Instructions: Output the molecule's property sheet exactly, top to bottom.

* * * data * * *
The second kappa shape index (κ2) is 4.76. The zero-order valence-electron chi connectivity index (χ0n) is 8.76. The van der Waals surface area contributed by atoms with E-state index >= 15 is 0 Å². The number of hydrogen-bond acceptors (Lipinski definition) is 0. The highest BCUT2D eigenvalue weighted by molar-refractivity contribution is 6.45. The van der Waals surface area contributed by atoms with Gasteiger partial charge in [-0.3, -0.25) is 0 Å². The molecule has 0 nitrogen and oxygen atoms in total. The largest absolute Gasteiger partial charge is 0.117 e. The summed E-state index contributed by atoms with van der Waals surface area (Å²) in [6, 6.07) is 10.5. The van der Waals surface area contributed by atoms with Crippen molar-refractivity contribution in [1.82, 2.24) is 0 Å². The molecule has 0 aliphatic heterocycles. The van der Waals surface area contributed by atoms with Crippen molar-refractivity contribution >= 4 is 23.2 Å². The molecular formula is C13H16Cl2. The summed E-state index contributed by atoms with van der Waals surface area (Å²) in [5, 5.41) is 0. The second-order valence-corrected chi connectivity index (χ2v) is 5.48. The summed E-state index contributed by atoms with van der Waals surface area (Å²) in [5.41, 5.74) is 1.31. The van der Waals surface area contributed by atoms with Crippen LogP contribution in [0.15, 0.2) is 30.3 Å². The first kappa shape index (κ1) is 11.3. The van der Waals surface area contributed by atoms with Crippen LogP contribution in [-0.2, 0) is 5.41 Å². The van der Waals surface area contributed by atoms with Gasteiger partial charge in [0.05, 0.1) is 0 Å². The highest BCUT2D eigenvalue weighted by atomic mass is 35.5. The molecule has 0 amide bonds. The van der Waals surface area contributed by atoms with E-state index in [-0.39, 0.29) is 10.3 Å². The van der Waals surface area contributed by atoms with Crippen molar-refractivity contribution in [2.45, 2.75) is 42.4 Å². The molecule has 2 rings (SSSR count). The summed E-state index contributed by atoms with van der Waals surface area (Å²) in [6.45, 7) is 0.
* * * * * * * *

The second kappa shape index (κ2) is 4.76. The zero-order valence-electron chi connectivity index (χ0n) is 8.76. The van der Waals surface area contributed by atoms with E-state index >= 15 is 0 Å². The number of hydrogen-bond acceptors (Lipinski definition) is 0. The highest BCUT2D eigenvalue weighted by molar-refractivity contribution is 6.45. The van der Waals surface area contributed by atoms with Gasteiger partial charge in [-0.3, -0.25) is 0 Å². The molecule has 0 nitrogen and oxygen atoms in total. The largest absolute Gasteiger partial charge is 0.117 e. The summed E-state index contributed by atoms with van der Waals surface area (Å²) in [6, 6.07) is 10.5. The van der Waals surface area contributed by atoms with Crippen molar-refractivity contribution in [1.82, 2.24) is 0 Å². The molecule has 0 aliphatic heterocycles. The van der Waals surface area contributed by atoms with Crippen molar-refractivity contribution >= 4 is 23.2 Å². The molecular formula is C13H16Cl2. The summed E-state index contributed by atoms with van der Waals surface area (Å²) in [5, 5.41) is 0. The second-order valence-corrected chi connectivity index (χ2v) is 5.48. The summed E-state index contributed by atoms with van der Waals surface area (Å²) in [5.41, 5.74) is 1.31. The van der Waals surface area contributed by atoms with Crippen LogP contribution in [0.15, 0.2) is 30.3 Å². The first kappa shape index (κ1) is 11.3. The van der Waals surface area contributed by atoms with Crippen LogP contribution in [-0.2, 0) is 5.41 Å². The van der Waals surface area contributed by atoms with Gasteiger partial charge in [0.05, 0.1) is 0 Å². The highest BCUT2D eigenvalue weighted by atomic mass is 35.5. The molecule has 0 amide bonds. The van der Waals surface area contributed by atoms with E-state index in [-0.39, 0.29) is 10.3 Å². The van der Waals surface area contributed by atoms with Crippen molar-refractivity contribution in [2.45, 2.75) is 42.4 Å². The molecule has 2 rings (SSSR count). The summed E-state index contributed by atoms with van der Waals surface area (Å²) in [6.45, 7) is 0.